Freedom of Speech and False Statements

Case:

United States v. Alvarez

The Court agreed on Monday, October 17 to hear arguments in a case addressing whether patently false statements are protected by the Freedom of Speech clause of the First Amendment. Specifically, the Court will examine the Stolen Valor Act of 2005, which makes it a crime for an individual to falsely claim that they have received a military decoration. The case is particularly noteworthy because, while the Court has previously tolerated laws forbidding libel and other forms of false statements in specific contexts, it remains unclear whether false statements, in general, can be prohibited.

The case is No. 11-210, United States v. Alvarez

Court Agrees to Hear Double Jeopardy Challenge

Case:

Blueford v. Arkansas

The Court today agreed to hear a double jeopardy case, specifically addressing whether an accused murderer can be retried on all counts if the first jury deadlocks on lesser charges but acquits him of a greater offense.

The case is No. 10-1320, Blueford v. Arkansas. You can read the full background of the case on Oyez.

SCOTUS Audio+Transcripts Now Available

Case:

Douglas v. Independent Living Center of Southern California

The audio + transcripts are now available for the cases argued in the session beginning October 3, 2011. The expanded player offers additional functions such as search, speaker locations in the time line, and clip creation.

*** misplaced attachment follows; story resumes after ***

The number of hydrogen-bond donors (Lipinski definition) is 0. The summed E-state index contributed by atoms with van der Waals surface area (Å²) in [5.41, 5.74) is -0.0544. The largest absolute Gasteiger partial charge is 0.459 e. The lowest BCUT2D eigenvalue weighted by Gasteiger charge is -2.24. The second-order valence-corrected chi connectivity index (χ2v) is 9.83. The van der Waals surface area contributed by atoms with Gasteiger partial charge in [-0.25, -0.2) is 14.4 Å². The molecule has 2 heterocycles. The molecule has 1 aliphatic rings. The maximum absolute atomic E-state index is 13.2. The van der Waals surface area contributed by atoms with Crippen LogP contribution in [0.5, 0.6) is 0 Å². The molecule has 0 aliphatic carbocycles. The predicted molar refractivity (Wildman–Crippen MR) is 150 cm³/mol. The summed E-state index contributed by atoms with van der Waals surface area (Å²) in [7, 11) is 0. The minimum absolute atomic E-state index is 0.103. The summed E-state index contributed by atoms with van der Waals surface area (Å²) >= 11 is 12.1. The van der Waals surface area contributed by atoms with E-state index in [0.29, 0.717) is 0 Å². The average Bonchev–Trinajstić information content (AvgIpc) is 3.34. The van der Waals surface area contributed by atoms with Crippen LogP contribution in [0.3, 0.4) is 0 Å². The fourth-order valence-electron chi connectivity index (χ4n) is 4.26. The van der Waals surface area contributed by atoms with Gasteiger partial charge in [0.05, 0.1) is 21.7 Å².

We have identified transcription errors but we have not corrected the transcripts. You may wish to send us details on the errors. We will update the transcripts at a later date.

Review: Five Chiefs by John Paul Stevens

John Paul Stevens’ tenure as an associate justice of the Supreme Court lasted 34 years, 6 months, and 11 days, the capstone of a career that included time as a law clerk to Supreme Court justice Wiley Rutledge, judge on the U.S. Court of Appeals for the Seventh Circuit, and private attorney. Throughout his lifetime of legal service, Stevens interacted with some of the most respected and prolific legal minds in modern American history, including five Chief Justices of the United States.

Five Chiefs, as the name implies, relays Stevens’ experiences with these jurists. But these anecdotes about Chief Justices Fred Vinson, Earl Warren, Warren Burger, William Rehnquist, and John Roberts are merely scenery, serving as a (successful) motif by which Stevens conveys the origins and evolution of his own jurisprudence. And this is what makes Stevens’ newly released memoir so fascinating: It offers an extraordinary glimpse into the mind of a man who once wielded one-ninth of the legal might of America’s highest court.

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